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Mind the Gap - Marry Workplace Design, Culture and Brand To Win
Mind the Gap - Marry Workplace Design, Culture and Brand To Win
If you’ve ever travelled on London’s underground system you may have heard that safety message to warn you about the gap between the train and the platform. If branding is just logos and adverts gaps will open up all over the place.

I talk a lot about the importance of interior design and brand synergy and it’s for a reason. In the UK around the turn of the Millennium there were two notorious rebranding fiascos which remain imbedded in the collective consciousness – The Post Office to be renamed Consignia (cost £2million) and British Airways replacing the union jack from the tailfins of its entire fleet with culturally diverse art work (cost £60 million). Both were a disaster.

We now accept that brand and company culture are inextricably linked – i.e. you can’t have one without the other. Question – does your company culture support your brand and vice versa?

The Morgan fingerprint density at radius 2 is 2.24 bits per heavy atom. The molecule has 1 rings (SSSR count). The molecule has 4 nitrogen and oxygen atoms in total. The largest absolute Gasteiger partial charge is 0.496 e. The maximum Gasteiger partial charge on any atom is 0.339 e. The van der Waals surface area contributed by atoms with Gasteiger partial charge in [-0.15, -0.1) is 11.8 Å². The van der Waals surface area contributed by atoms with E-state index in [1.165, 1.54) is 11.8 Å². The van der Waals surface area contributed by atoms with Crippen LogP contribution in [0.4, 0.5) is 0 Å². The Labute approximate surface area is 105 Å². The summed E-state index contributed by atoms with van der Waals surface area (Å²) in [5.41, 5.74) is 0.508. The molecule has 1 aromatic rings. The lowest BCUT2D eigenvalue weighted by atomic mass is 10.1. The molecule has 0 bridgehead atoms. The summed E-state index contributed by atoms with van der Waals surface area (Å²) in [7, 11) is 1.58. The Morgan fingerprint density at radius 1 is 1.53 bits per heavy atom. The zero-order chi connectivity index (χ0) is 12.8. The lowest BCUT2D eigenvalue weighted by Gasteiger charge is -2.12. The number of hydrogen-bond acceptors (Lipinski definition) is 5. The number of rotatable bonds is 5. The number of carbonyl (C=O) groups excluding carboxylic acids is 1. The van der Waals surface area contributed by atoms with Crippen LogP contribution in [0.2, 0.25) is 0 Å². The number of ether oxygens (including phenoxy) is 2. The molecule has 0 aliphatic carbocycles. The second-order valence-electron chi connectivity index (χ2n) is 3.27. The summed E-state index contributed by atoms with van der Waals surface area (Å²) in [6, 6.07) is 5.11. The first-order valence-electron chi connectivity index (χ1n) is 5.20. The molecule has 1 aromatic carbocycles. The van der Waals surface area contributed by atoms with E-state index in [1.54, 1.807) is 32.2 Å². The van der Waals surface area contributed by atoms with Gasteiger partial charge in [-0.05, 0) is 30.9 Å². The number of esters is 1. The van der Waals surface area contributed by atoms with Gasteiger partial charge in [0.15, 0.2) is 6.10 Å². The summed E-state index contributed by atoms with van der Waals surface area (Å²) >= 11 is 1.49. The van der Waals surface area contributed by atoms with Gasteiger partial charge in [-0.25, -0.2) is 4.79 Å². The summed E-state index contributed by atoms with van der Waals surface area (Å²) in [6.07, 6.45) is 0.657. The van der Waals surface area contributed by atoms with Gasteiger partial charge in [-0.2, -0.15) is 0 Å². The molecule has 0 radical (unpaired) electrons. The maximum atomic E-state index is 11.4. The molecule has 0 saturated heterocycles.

But what is less recognised is that this relationship lives and breathes, and evolves in the workplace.

So here’s the plug – investing in workplace interior design is a good investment because it supports the dynamic between culture and brand.

AND NEVER MORE SO THAN TODAY

Recent surveys of major global brands show a decline in brand loyalty and trust. Major scandals and bad publicity have played their part but more importantly global digital connectedness, especially social media, mean that the customer experience of the brand and word-of-mouth is incredibly influential.

The people who work for you from the CEO to the cleaners are the ‘touch points’ for customers and determine brand perception on an emotional level, and in the context of an overload of customer choices in the global marketplace, how customers experience your brand can be the differentiator.

The well-designed workspace will deliver everything your brand aspires to be.

Three things consider:

1. Brand logos and adverts, though important, need to be supported by the design of workspaces – energy flows, colour palettes, artwork, furnishings and type of materials used.

2. All areas in your building, not just public spaces need to reflect your values and play their part in influencing company culture.

3. Re-enforcing your desired culture and brand in workspaces by displaying acknowledged symbols and artifacts – e.g. art that compliments the story you want to tell.
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